Wednesday, November 7, 2012

Bringing Home the Bacon...

I certainly expected at some point in my life to be a working mom.  When you marry a teacher, you can pretty much see that one coming! And in my hypothetical world, I wanted to be a working mom.  Maybe not always or right away but I was definitely at peace with that idea.  What I didn't expect was to not just be a working parent but the only working parent.  I had always assumed if we did have a stay at home parent, it would be me.  I had never counted on being the 'breadwinner' if you will.  And I certainly never expected that I'd be working with children in the hospital.  With babies in the ICU.  With medically fragile dependent babies to worry about every day.  I mean, of course not.  No one ever expects things like that.  So of course it is unexpected.   But it's not all bad.  Being a working mom is sometimes bad but sometimes really good.  It may sound strange but in a way I actually don't see how I would have survived these last two years without my job.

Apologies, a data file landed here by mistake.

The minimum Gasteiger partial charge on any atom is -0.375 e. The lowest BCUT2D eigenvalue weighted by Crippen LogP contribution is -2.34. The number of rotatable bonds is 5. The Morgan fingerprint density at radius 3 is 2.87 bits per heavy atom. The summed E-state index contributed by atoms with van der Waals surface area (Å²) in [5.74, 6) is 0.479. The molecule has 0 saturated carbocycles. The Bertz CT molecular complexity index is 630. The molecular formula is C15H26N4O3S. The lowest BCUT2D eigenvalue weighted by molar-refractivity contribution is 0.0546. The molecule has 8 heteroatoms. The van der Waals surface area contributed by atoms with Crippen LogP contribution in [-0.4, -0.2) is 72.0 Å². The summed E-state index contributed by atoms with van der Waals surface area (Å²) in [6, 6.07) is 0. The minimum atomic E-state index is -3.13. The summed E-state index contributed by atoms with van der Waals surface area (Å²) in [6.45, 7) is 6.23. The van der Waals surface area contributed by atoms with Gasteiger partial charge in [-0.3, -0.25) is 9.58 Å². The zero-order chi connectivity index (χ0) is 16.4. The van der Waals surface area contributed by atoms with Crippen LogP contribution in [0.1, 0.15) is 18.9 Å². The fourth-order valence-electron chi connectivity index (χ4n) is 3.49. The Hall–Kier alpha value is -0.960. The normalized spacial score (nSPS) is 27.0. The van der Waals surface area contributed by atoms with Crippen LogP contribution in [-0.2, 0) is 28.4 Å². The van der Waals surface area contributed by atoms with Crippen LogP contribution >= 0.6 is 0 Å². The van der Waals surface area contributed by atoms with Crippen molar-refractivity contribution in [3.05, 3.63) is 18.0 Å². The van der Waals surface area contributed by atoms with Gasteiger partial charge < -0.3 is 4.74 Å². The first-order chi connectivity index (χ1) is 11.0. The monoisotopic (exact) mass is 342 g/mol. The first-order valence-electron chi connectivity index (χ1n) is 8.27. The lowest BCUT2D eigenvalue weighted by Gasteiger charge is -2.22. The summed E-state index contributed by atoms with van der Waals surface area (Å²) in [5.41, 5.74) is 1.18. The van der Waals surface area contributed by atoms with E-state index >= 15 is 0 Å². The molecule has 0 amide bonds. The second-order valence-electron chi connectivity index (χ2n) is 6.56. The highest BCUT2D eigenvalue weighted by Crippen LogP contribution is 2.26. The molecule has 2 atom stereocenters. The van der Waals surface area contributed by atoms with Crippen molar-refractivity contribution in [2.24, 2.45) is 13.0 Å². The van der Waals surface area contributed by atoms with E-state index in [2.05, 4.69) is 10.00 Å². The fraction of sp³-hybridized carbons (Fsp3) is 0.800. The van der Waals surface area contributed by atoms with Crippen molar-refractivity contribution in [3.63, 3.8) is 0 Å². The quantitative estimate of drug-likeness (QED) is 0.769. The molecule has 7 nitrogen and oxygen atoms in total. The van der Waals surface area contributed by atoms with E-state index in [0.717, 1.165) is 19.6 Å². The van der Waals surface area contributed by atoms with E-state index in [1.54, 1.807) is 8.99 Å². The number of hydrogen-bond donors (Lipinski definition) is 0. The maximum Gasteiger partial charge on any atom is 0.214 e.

Since people may not know how we ended up with our current set up, it was basically a matter of default.  At the time the babies were born, I had a full time permanent position at a school I had been at for 2 years and Al was working every day substitute teaching.  He had a hard time getting full time work here between immigation issues and the economy being well, sucky.  We had no idea it would be as hard as it was but anyway, it was.  So for the year the babies were born and in the NICU, we managed to both keep working some.  I didn't actually work a lot that semester after the babies were born but enough to hold on to my job.  And Al subbed when he could.  And then the babies came home and obviously we had to have a parent home with them since they came home on dialysis 17 hours a day.  And my job was secure and had insurance and Al's was not.  So he would be the one to stay home and I'd be the one to work.